Showers/Storms This Evening/ Cool May Day Tomorrow2 min read
RADAR CHECK: Showers and thunderstorms continue to develop across Alabama this afternoon in scattered spots; heavier storms are across the southeast counties of the state, where SPC maintains a “marginal risk” of severe storms through early tonight.
The main threat from heavier storms will come from strong winds, but some hail is possible as well over the next few hours for areas southeast of Montgomery. Showers elsewhere will fade late tonight.
Showers remain possible tomorrow as the upper low continues to move slowly through the region; they will be most numerous over the southern 2/3 of the state. The day will be very cool for late May with highs in the 70-75 degree range for most places… 10-15 degrees below average.
WEDNESDAY THROUGH FRIDAY: Drier air moves into the state Wednesday and Thursday, and we expect generally rain-free weather both days with a partly to mostly sunny sky. Afternoon highs will be in the 80s. On Friday we will introduce the chance of a few widely scattered showers, but for now we don’t expect any widespread or heavy rain. Friday’s high will be in the low 80s with a mix of sun and clouds.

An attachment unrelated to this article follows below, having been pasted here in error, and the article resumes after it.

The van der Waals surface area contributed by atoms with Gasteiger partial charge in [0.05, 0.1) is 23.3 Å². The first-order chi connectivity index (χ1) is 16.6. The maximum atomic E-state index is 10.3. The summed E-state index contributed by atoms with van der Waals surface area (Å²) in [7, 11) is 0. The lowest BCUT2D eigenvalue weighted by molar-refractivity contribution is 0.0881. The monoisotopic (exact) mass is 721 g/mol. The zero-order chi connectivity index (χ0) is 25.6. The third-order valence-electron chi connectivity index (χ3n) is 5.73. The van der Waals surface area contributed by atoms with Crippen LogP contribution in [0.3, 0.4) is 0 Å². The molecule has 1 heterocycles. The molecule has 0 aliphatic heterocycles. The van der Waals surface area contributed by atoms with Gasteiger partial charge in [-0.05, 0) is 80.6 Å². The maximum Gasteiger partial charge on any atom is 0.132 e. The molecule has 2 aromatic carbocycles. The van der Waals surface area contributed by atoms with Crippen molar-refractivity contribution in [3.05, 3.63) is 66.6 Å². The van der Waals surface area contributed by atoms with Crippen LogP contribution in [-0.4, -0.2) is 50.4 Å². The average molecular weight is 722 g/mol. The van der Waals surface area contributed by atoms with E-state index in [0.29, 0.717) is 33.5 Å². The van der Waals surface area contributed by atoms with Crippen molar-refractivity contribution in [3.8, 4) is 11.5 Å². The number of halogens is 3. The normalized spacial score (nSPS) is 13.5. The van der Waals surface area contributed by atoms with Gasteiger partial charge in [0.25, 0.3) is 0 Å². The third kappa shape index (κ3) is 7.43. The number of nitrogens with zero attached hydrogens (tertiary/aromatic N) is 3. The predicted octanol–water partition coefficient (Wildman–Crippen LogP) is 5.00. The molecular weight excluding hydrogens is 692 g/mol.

THE ALABAMA WEEKEND: We believe most of the weekend will be dry, but we will maintain the chance of a few isolated showers both days, mainly during the afternoon and evening hours. Expect a partly sunny sky with highs in the 80s.
NEXT WEEK: The week looks fairly quiet with no major weather systems impacting the Deep South. There will be a few days with the usual risk of widely scattered afternoon/evening showers or storms, however. Heat levels begin to rise, and by the end of the week afternoon highs will be close to 90. See the video briefing for maps, graphics, and more details.
TROPICS: Disorganized showers and a few thunderstorms associated with a broad area of low pressure located a couple of hundred miles northeast of the central Bahamas have decreased since yesterday. Environmental conditions have become more hostile and development of this system is not expected while it moves north-northeastward at 5 to 10 mph over the southwestern Atlantic during the next day or so. The rest of the Atlantic basin is quiet… the hurricane season officially begins June 1.
ON THIS DATE IN 1986: A devastating hailstorm hit the Sichuan Province of China. Reports indicate that up to 100 people were killed, 35,000 homes destroyed and entire crops devastated.
ON THIS DATE IN 2011: On this day, one of the most devastating tornadoes in the nation’s history directly killed 158 people and injured over 1,000 in Joplin, Missouri. The Joplin EF5 tornado was the first single tornado to result in over 100 fatalities since the June 8, 1953, Flint, Michigan tornado.
Look for the next video briefing here by 6:00 a.m. tomorrow…
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